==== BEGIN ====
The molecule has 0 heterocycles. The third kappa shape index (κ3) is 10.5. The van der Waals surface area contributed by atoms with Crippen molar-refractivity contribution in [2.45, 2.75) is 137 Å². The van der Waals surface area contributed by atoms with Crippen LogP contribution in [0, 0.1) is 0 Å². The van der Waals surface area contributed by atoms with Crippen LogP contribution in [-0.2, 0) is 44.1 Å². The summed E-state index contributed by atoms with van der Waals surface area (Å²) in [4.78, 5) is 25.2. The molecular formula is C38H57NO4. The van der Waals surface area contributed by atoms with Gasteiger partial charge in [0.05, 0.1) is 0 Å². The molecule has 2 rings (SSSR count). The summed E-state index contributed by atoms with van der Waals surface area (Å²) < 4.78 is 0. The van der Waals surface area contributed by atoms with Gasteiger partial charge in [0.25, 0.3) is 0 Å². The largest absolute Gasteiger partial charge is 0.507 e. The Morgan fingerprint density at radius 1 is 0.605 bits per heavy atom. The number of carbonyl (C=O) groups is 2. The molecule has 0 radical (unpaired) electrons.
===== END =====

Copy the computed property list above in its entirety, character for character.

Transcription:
The molecule has 0 heterocycles. The third kappa shape index (κ3) is 10.5. The van der Waals surface area contributed by atoms with Crippen molar-refractivity contribution in [2.45, 2.75) is 137 Å². The van der Waals surface area contributed by atoms with Crippen LogP contribution in [0, 0.1) is 0 Å². The van der Waals surface area contributed by atoms with Crippen LogP contribution in [-0.2, 0) is 44.1 Å². The summed E-state index contributed by atoms with van der Waals surface area (Å²) in [4.78, 5) is 25.2. The molecular formula is C38H57NO4. The van der Waals surface area contributed by atoms with Gasteiger partial charge in [0.05, 0.1) is 0 Å². The molecule has 2 rings (SSSR count). The summed E-state index contributed by atoms with van der Waals surface area (Å²) < 4.78 is 0. The van der Waals surface area contributed by atoms with Gasteiger partial charge in [0.25, 0.3) is 0 Å². The largest absolute Gasteiger partial charge is 0.507 e. The Morgan fingerprint density at radius 1 is 0.605 bits per heavy atom. The number of carbonyl (C=O) groups is 2. The molecule has 0 radical (unpaired) electrons.